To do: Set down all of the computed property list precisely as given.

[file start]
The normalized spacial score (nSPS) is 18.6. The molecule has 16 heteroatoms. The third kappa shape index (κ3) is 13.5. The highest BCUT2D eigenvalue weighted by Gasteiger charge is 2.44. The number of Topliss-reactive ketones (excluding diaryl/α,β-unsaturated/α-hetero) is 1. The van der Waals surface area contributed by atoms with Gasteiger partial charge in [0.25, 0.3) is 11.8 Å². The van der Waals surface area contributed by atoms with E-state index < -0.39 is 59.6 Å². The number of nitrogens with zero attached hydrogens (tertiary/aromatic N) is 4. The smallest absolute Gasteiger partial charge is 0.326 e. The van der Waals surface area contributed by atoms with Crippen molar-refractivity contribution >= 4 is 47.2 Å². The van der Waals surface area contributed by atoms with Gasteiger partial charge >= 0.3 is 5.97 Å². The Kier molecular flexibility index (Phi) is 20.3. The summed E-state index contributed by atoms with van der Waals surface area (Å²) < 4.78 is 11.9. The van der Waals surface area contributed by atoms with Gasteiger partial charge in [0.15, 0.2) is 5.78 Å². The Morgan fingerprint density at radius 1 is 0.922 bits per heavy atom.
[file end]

The normalized spacial score (nSPS) is 18.6. The molecule has 16 heteroatoms. The third kappa shape index (κ3) is 13.5. The highest BCUT2D eigenvalue weighted by Gasteiger charge is 2.44. The number of Topliss-reactive ketones (excluding diaryl/α,β-unsaturated/α-hetero) is 1. The van der Waals surface area contributed by atoms with Gasteiger partial charge in [0.25, 0.3) is 11.8 Å². The van der Waals surface area contributed by atoms with E-state index < -0.39 is 59.6 Å². The number of nitrogens with zero attached hydrogens (tertiary/aromatic N) is 4. The smallest absolute Gasteiger partial charge is 0.326 e. The van der Waals surface area contributed by atoms with Crippen molar-refractivity contribution >= 4 is 47.2 Å². The van der Waals surface area contributed by atoms with Gasteiger partial charge >= 0.3 is 5.97 Å². The Kier molecular flexibility index (Phi) is 20.3. The summed E-state index contributed by atoms with van der Waals surface area (Å²) < 4.78 is 11.9. The van der Waals surface area contributed by atoms with Gasteiger partial charge in [0.15, 0.2) is 5.78 Å². The Morgan fingerprint density at radius 1 is 0.922 bits per heavy atom.